Charlie's Country

5 August 2014 Film

Charlie's Country

Making his film debut at age 16 in Walkabout (1971), David Gulpilil quickly announced himself as one of the greatest Australian actors of his generation. He became a lodestar for the representation of Indigenous identities on film. Now 60 years old, and after a few rough years and intermittent absences from the screen, Gulpilil is still an exquisite performer.

In his new film Charlie’s Country – co-written with director Rolf de Heer, who he worked with on The Tracker (2002) and Ten Canoes (2006) – Gulpilil plays Charlie, an ageing tracker and ex-dancer trying to get by in his remote community of Ramingining in northeast Arnhem Land.

Charlie still retains the elegant, upright carriage of a dancer. But his large hands are gnarled with age, and his slender frame is dangerously thin: Charlie is close to starving. The local shop serves mostly deep-fried, high-sugar goods – food that Charlie detests – and his repeated efforts to go hunting are stymied by the local police.

First his gun is confiscated, along with a slain buffalo. Then a newly carved spear is taken as well. Faced with the insoluble contradictions of life under the Northern Territory intervention, Charlie attempts to take off into the bush and live the old way, and ends up on a journey that sweeps him away from his country.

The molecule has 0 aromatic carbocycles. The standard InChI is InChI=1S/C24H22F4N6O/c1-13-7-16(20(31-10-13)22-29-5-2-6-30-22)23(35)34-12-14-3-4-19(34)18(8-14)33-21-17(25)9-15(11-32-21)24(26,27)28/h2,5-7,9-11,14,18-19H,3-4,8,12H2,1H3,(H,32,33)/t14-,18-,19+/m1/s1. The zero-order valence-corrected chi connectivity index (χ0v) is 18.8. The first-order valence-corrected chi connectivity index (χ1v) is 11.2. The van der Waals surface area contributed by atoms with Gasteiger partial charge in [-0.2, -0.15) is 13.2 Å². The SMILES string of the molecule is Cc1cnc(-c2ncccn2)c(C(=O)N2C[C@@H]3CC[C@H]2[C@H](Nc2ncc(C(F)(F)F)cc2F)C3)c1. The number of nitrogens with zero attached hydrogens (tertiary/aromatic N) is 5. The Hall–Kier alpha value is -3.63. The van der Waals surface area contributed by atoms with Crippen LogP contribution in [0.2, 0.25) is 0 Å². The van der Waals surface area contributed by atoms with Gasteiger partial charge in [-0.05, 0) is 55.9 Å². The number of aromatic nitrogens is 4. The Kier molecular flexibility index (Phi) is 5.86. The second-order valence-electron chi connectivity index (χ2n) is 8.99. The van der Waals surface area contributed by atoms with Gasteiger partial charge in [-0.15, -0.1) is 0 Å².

In his press notes for the film, de Heer writes that he conceived the project as a lifeline for Gulpilil, who had left his community after a tribal dispute. The actor subsequently had problems with alcohol and addiction – a struggle that eventually landed him in prison in 2011. While visiting him in a Darwin jail, de Heer and Gulpilil began planning out a script that hewed closely to Gulpilil’s life.

Sometimes the film is downright funny – no more so than when Charlie plays tricks onthe local police – and Gulpilil’s energy is infectious. But the co-writers have laid out a troubled path for Charlie, and when the heavy hand of the government turns from inconvenient to humiliating, Gulpilil nimbly switches from boyish cheek to weary old age.

Frequently alone on screen, Gulpilil effortlessly steers the narrative through comedy and tragedy, using only the silent expressiveness of his body. The result is a film that rests squarely on its lead actor’s shoulders, and he won a well-deserved Best Actor Award at the Cannes Film Festival this year for his efforts. Charlie’s Country is a gift for both actor and audiences.

>> Charlie's Country is out now.

James Douglas